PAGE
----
Interactions with an Older Adult

Interactions with an Older Adult

Come, “grow old with me.”

She sat stiffly on the chair in the gym. She had come with her ward for recreation time. Younger patients played basketball and rode stationery bikes. Two of my nursing students were playing table tennis with a twenty-something male patient. This lady looked lonely and isolated among all the younger patients and staff, and she struck a chord in my sixty-something heart. When I asked her if she wanted to play with me, she looked quizzically at me, and said, “Me?” To my great surprise, she got up and returned my volleys slowly, patiently, and pretty accurately.

I had observed this lady on the unit. She stayed in her room whenever possible, and did not interact with other patients or staff. She was refusing to leave the hospital because she believed that she owned a luxurious home north of the city, and wanted to return to it. When the social worker approached her with alternative residence offerings, she became agitated, loud, and accusatory toward the social worker.

The next day the patient greeted me in the morning, and we played table tennis again in the afternoon. As a nursing instructor, I don’t often spend a lot of time interacting alone with patients as my job is to be available to my students, and to facilitate their interaction with patients. However, a case can be made for role-modeling, especially for students who gravitate to patients closer to their own age, as is human nature.

The patient and I discussed topics familiar to our age cohort; difficulty with electronic devices, morning aches and pains, the recklessness of young people, and how older adults can sometimes feel discarded and devalued. We moved on to her desire to have her own residence and although she still believed she has a grand residence north of the city, she did agree to accept housing in a group home, “temporarily, only until the other house is available.” At the core of her anxiety was the desire to remain independent, “to take care of myself.”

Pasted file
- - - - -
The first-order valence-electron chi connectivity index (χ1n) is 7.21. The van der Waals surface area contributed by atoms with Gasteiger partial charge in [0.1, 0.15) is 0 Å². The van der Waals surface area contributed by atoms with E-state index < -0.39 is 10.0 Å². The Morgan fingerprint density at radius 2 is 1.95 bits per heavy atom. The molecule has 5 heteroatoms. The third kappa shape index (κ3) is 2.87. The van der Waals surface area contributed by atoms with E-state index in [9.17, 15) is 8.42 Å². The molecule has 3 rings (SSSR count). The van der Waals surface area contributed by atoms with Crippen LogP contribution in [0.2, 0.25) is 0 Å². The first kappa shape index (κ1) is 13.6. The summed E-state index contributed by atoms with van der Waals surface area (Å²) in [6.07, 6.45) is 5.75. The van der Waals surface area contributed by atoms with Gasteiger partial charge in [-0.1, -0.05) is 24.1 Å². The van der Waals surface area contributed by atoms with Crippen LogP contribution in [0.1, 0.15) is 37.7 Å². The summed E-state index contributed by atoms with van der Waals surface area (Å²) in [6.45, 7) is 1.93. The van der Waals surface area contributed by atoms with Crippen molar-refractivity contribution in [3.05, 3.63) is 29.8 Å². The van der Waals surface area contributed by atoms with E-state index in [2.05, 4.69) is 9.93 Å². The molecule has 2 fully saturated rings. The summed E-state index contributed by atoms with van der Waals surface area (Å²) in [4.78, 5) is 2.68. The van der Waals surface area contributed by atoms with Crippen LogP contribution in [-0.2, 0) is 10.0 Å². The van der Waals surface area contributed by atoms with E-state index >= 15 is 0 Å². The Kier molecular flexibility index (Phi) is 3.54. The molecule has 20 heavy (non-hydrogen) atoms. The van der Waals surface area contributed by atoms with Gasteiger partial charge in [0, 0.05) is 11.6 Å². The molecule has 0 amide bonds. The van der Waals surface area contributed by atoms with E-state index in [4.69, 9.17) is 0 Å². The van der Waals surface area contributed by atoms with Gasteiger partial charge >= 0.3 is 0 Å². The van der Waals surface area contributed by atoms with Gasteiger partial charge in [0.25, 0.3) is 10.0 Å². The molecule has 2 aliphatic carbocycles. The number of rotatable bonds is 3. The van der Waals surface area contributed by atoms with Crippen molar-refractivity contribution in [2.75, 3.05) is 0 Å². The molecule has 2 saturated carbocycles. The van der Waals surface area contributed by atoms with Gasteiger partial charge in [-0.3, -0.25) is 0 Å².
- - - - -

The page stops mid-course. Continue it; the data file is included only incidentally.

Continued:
When the social worker asked me what magic I had done to change the patient’s mind, I could only tell her that we shared some of the challenges experienced with entry into older adulthood.

When teaching signs and symptoms of mental illness, pharmacodynamics, and a myriad of psychotropic medications and their side effects, it is easy to lose sight of the transformative effect of interpersonal relationships in nursing care. Hildegard Peplau, the, “mother of psychiatric nursing,” viewed self-reflection and self-awareness as an integral process in the nurse-patient relationship. In this case, it was mutually helpful for nurse and patient.

Peplau’s command that we continue to grow, mature, and serve the society in which our practice is embedded is her ultimate gift to us as we progress and grow old in our own nursing practice.

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